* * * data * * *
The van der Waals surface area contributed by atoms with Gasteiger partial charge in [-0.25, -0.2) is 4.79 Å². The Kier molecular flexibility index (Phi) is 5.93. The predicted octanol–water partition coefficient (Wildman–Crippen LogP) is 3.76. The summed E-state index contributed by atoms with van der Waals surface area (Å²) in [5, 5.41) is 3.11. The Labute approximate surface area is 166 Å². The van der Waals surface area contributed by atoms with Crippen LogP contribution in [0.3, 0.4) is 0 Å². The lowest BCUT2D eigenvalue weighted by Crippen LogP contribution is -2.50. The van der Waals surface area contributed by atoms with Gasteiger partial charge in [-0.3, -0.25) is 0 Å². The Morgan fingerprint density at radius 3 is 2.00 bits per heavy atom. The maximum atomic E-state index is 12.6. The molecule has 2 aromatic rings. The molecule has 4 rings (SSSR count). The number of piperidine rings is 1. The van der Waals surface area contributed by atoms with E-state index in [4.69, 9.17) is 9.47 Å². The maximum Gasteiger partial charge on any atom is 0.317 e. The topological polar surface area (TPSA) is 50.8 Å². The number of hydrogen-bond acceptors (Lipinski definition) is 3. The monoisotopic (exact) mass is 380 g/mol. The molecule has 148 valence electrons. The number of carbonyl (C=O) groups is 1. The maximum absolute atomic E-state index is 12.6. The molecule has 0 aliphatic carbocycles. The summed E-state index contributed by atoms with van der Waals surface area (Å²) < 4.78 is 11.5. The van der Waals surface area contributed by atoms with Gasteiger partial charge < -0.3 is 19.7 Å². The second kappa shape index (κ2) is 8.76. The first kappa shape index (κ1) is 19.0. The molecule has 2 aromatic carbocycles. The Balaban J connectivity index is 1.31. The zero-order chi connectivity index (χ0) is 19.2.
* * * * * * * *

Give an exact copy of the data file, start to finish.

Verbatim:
The van der Waals surface area contributed by atoms with Gasteiger partial charge in [-0.25, -0.2) is 4.79 Å². The Kier molecular flexibility index (Phi) is 5.93. The predicted octanol–water partition coefficient (Wildman–Crippen LogP) is 3.76. The summed E-state index contributed by atoms with van der Waals surface area (Å²) in [5, 5.41) is 3.11. The Labute approximate surface area is 166 Å². The van der Waals surface area contributed by atoms with Crippen LogP contribution in [0.3, 0.4) is 0 Å². The lowest BCUT2D eigenvalue weighted by Crippen LogP contribution is -2.50. The van der Waals surface area contributed by atoms with Gasteiger partial charge in [-0.3, -0.25) is 0 Å². The Morgan fingerprint density at radius 3 is 2.00 bits per heavy atom. The maximum atomic E-state index is 12.6. The molecule has 2 aromatic rings. The molecule has 4 rings (SSSR count). The number of piperidine rings is 1. The van der Waals surface area contributed by atoms with E-state index in [4.69, 9.17) is 9.47 Å². The maximum Gasteiger partial charge on any atom is 0.317 e. The topological polar surface area (TPSA) is 50.8 Å². The number of hydrogen-bond acceptors (Lipinski definition) is 3. The monoisotopic (exact) mass is 380 g/mol. The molecule has 148 valence electrons. The number of carbonyl (C=O) groups is 1. The maximum absolute atomic E-state index is 12.6. The molecule has 0 aliphatic carbocycles. The summed E-state index contributed by atoms with van der Waals surface area (Å²) < 4.78 is 11.5. The van der Waals surface area contributed by atoms with Gasteiger partial charge < -0.3 is 19.7 Å². The second kappa shape index (κ2) is 8.76. The first kappa shape index (κ1) is 19.0. The molecule has 2 aromatic carbocycles. The Balaban J connectivity index is 1.31. The zero-order chi connectivity index (χ0) is 19.2.